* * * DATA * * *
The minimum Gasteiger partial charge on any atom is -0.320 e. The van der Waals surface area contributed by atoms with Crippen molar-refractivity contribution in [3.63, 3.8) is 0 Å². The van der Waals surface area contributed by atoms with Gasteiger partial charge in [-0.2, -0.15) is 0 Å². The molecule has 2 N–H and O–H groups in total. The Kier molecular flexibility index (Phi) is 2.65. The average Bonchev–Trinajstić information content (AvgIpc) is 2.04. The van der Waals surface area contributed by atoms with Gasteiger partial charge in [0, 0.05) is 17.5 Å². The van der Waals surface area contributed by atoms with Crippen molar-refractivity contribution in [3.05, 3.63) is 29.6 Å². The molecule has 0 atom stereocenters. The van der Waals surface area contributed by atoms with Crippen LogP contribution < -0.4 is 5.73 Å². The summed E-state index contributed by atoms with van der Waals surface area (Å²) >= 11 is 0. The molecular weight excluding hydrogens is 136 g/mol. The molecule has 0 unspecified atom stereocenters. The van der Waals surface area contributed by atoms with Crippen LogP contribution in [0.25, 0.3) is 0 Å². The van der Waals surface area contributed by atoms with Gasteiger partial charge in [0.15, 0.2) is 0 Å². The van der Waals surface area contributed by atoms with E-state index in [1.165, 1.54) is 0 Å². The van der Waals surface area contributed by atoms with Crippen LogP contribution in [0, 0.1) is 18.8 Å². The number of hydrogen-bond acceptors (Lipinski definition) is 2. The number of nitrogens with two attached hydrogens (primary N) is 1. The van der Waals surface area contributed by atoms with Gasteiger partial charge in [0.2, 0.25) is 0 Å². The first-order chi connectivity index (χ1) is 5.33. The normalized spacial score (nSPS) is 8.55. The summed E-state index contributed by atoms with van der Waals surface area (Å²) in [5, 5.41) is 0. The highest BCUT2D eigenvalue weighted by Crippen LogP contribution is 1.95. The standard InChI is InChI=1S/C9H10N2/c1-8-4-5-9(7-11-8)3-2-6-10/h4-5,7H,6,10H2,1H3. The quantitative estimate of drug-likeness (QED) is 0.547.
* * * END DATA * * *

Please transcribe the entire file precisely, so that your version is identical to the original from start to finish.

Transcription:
The minimum Gasteiger partial charge on any atom is -0.320 e. The van der Waals surface area contributed by atoms with Crippen molar-refractivity contribution in [3.63, 3.8) is 0 Å². The van der Waals surface area contributed by atoms with Gasteiger partial charge in [-0.2, -0.15) is 0 Å². The molecule has 2 N–H and O–H groups in total. The Kier molecular flexibility index (Phi) is 2.65. The average Bonchev–Trinajstić information content (AvgIpc) is 2.04. The van der Waals surface area contributed by atoms with Gasteiger partial charge in [0, 0.05) is 17.5 Å². The van der Waals surface area contributed by atoms with Crippen molar-refractivity contribution in [3.05, 3.63) is 29.6 Å². The molecule has 0 atom stereocenters. The van der Waals surface area contributed by atoms with Crippen LogP contribution < -0.4 is 5.73 Å². The summed E-state index contributed by atoms with van der Waals surface area (Å²) >= 11 is 0. The molecular weight excluding hydrogens is 136 g/mol. The molecule has 0 unspecified atom stereocenters. The van der Waals surface area contributed by atoms with Crippen LogP contribution in [0.25, 0.3) is 0 Å². The van der Waals surface area contributed by atoms with Gasteiger partial charge in [0.15, 0.2) is 0 Å². The van der Waals surface area contributed by atoms with E-state index in [1.165, 1.54) is 0 Å². The van der Waals surface area contributed by atoms with Crippen LogP contribution in [0, 0.1) is 18.8 Å². The number of hydrogen-bond acceptors (Lipinski definition) is 2. The number of nitrogens with two attached hydrogens (primary N) is 1. The van der Waals surface area contributed by atoms with Gasteiger partial charge in [0.2, 0.25) is 0 Å². The first-order chi connectivity index (χ1) is 5.33. The normalized spacial score (nSPS) is 8.55. The summed E-state index contributed by atoms with van der Waals surface area (Å²) in [5, 5.41) is 0. The highest BCUT2D eigenvalue weighted by Crippen LogP contribution is 1.95. The standard InChI is InChI=1S/C9H10N2/c1-8-4-5-9(7-11-8)3-2-6-10/h4-5,7H,6,10H2,1H3. The quantitative estimate of drug-likeness (QED) is 0.547.